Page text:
Allowance cut angers soldiers


Some Malawi Defence Force (MDF) soldiers currently on a United Nations Peacekeeping Mission in the Democratic Republic of Congo (DRC) have expressed sadness over the decision by their employers to slash their monthly allowances by $200 per month.

The soldiers will now be getting an allowance of $900 per month down from $1,100.

The soldiers told Malawi News this week that an MDF delegation led by Major General Alick Bentley Mhone went to DRC to brief them about the allowance cut on January 16.


Traditionally, the soldiers go to DRC on a one-year mission and were pocketing a minimum of $13,200 for the whole year in allowances.

The cut would mean the soldiers would be earning about $10,800.

According to the soldiers, Mhone, who was accompanied by Lieutenant Colonel Panthius Mdoka, Captain Ngomwa and Warrant Officer Class 1 Sally Mussa went to DRC bases at Boikene, Kasinga Kabasha and Sake where they briefed the troops about the slash.


“They told us that the allowance cut follows visits to other countries such as Tanzania and Zambia where they said the soldiers get an average of $900 per month.

“But what we are saying is that they visited wrong countries. Why not visit countries such as South Africa who also send troops here? The money was already on the lower side when we compare with our friends from other countries such as South Africa,” said one of the soldiers.

Another soldier said they would like President Peter Mutharika, who is Commander-in-Chief of MDF to intervene in the matter.

“When we asked them where they would go with the money deducted from us, they said they would use it for maintenance of vehicles among others. We are asking: Why should our money be used for maintenance of government vehicles?” he asked.

Mhone referred Malawi News to MDF Public Information Office when asked about the rationale behind the allowance cut.

MDF spokesperson Major Paul Chiphwanya said MDF instituted a board to look at the allowances of soldiers on foreign mission.

“The board toured a number of countries, including Tanzania and Zambia and came up with recommendations. The recommendations are not for public consumption,” Chiphwanya said.

Speaking in November last year during a fact-finding mission to Zambia, Mhone said MDF was pondering on having a peacekeeping policy that would, among others, indicate how much soldiers are supposed to be given as their allowance for peacekeeping operations of the United Nations (UN).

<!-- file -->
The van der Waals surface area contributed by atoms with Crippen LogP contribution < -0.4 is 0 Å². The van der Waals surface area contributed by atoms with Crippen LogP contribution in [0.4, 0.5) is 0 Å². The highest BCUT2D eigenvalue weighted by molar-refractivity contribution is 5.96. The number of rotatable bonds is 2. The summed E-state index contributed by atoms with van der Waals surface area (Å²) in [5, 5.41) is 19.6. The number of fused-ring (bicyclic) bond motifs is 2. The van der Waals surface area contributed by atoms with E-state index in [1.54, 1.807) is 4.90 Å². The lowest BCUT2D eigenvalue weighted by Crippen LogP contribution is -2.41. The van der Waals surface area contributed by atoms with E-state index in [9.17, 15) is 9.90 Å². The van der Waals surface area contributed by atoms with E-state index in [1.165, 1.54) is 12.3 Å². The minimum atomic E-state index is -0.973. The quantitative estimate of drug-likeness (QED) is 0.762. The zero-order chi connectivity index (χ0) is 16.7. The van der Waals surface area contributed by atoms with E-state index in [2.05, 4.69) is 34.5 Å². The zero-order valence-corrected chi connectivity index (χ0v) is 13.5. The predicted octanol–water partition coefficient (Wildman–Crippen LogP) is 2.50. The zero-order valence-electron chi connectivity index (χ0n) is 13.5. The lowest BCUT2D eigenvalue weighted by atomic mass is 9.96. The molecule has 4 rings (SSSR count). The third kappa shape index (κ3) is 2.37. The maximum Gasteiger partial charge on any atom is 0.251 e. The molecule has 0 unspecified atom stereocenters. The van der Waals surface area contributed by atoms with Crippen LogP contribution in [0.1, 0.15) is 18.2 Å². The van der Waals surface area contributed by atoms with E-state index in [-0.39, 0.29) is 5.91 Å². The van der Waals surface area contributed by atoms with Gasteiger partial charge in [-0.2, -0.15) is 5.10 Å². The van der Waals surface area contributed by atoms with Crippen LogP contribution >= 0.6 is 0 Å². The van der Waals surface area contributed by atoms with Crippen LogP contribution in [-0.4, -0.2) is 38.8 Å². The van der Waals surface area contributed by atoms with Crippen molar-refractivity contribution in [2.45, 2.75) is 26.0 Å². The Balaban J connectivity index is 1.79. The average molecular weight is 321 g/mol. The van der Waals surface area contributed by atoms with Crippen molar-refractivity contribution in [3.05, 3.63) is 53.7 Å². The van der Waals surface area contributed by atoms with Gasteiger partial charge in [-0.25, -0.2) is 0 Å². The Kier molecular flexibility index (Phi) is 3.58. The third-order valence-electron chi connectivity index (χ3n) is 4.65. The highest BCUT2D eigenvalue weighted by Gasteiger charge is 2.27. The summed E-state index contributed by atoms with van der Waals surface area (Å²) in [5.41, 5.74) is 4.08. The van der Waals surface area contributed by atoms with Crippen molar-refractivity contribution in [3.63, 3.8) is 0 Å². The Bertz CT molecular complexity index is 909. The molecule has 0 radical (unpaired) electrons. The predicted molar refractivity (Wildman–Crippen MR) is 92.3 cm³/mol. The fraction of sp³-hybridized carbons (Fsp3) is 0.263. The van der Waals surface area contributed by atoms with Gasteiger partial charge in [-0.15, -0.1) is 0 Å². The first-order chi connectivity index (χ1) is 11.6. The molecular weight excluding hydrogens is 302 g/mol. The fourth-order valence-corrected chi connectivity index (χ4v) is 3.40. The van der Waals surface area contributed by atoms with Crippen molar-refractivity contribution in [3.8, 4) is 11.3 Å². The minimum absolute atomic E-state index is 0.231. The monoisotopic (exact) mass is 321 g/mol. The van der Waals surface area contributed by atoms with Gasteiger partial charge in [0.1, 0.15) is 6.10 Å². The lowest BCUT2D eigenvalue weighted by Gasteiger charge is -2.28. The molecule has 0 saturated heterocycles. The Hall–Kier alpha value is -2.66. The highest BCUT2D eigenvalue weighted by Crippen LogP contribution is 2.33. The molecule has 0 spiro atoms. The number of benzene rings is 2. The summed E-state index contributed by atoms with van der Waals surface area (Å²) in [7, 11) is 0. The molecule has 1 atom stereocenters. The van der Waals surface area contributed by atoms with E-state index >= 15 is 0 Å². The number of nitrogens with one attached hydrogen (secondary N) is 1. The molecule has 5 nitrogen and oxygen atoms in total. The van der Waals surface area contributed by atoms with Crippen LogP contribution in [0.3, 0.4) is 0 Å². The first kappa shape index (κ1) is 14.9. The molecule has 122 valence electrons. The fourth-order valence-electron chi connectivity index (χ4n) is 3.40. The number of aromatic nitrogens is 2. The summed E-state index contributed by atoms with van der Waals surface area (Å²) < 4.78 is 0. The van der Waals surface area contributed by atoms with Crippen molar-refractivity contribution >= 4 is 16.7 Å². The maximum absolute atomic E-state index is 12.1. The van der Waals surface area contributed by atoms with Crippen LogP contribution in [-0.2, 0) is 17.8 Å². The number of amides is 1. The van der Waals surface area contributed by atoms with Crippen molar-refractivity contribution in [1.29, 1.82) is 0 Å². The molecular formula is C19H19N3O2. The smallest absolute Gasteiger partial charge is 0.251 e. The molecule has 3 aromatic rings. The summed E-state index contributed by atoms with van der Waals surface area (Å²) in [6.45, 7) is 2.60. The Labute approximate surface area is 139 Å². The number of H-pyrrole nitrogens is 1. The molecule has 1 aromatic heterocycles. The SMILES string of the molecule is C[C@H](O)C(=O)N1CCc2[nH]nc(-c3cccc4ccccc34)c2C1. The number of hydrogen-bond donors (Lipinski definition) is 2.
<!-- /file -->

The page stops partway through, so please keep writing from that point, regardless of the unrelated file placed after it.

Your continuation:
Mhone, who had led a local UN Peacekeeping Allowances Board, said the aim of the visits was to learn from other countries how the countries manage deployment issues of peacekeeping missions before adopting the policy.

“The major problem might have been that our troops were not very much aware of what was due to them, so by coming here, we want to learn and when we get back home, we are going to put proposals on the ground to be approved by management. We are going to communicate to all soldiers what they are going to be getting because there is no blueprint as at now,” he said.

Mhone also said the other problem being experienced is that the UN has linked troop allowance and equipment allowance; as such, it deducts the money to be given when Malawi’s equipment in the mission is not operational, which in turn leads to a deduction from the money being given to the troops.

“UN has linked troop allowance and equipment allowance together, for example, if a vehicle carries 20 soldiers and that day the vehicle is down, they say the soldiers who were supposed to be ferried by the vehicle do not have to be paid because they have not worked. The challenge is the soldiers say it is our responsibility to maintain the equipment and our responsibility to pay all the dues,’’ he said.

Currently, Malawi sends both soldiers and own equipment to the mission.

The UN pays the government troop allowance and equipment allowance depending on the condition of the equipment.

The mission established that in Zambia the soldiers are paid their allowances within two months after completion of their tour of duty where as in Malawi the soldiers are paid the money in phases and depending on the availability of the finances as paid by the UN.

In Zambia, the government gets 50 percent of the troop allowance and the remaining 50 percent is given to the troop.

Malawi has deployed 850 soldiers to DRC.

Facebook Notice for EU! You need to login to view and post FB Comments!
Show More

Related Articles

Back to top button

Adblock Detected

Please consider supporting us by disabling your ad blocker